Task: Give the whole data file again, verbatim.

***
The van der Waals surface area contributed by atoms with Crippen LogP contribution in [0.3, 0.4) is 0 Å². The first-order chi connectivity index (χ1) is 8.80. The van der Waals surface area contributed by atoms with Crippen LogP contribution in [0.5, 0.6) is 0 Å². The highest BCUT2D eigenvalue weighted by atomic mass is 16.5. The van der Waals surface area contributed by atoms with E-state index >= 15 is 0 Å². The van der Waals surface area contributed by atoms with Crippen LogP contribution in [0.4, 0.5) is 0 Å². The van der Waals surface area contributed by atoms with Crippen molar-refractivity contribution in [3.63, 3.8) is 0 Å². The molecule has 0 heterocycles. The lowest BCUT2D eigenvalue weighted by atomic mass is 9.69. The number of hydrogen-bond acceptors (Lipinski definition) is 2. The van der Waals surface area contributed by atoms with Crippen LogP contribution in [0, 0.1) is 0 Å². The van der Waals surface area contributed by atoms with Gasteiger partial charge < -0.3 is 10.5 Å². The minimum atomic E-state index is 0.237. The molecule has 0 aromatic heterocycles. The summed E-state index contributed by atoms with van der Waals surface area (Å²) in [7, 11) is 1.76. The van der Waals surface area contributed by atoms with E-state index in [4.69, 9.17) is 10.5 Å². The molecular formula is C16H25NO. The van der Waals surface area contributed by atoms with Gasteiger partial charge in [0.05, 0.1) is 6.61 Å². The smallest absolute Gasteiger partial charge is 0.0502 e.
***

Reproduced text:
The van der Waals surface area contributed by atoms with Crippen LogP contribution in [0.3, 0.4) is 0 Å². The first-order chi connectivity index (χ1) is 8.80. The van der Waals surface area contributed by atoms with Crippen LogP contribution in [0.5, 0.6) is 0 Å². The highest BCUT2D eigenvalue weighted by atomic mass is 16.5. The van der Waals surface area contributed by atoms with E-state index >= 15 is 0 Å². The van der Waals surface area contributed by atoms with Crippen LogP contribution in [0.4, 0.5) is 0 Å². The van der Waals surface area contributed by atoms with Crippen molar-refractivity contribution in [3.63, 3.8) is 0 Å². The molecule has 0 heterocycles. The lowest BCUT2D eigenvalue weighted by atomic mass is 9.69. The number of hydrogen-bond acceptors (Lipinski definition) is 2. The van der Waals surface area contributed by atoms with Crippen LogP contribution in [0, 0.1) is 0 Å². The van der Waals surface area contributed by atoms with Gasteiger partial charge < -0.3 is 10.5 Å². The minimum atomic E-state index is 0.237. The molecule has 0 aromatic heterocycles. The summed E-state index contributed by atoms with van der Waals surface area (Å²) in [7, 11) is 1.76. The van der Waals surface area contributed by atoms with E-state index in [4.69, 9.17) is 10.5 Å². The molecular formula is C16H25NO. The van der Waals surface area contributed by atoms with Gasteiger partial charge in [0.05, 0.1) is 6.61 Å². The smallest absolute Gasteiger partial charge is 0.0502 e.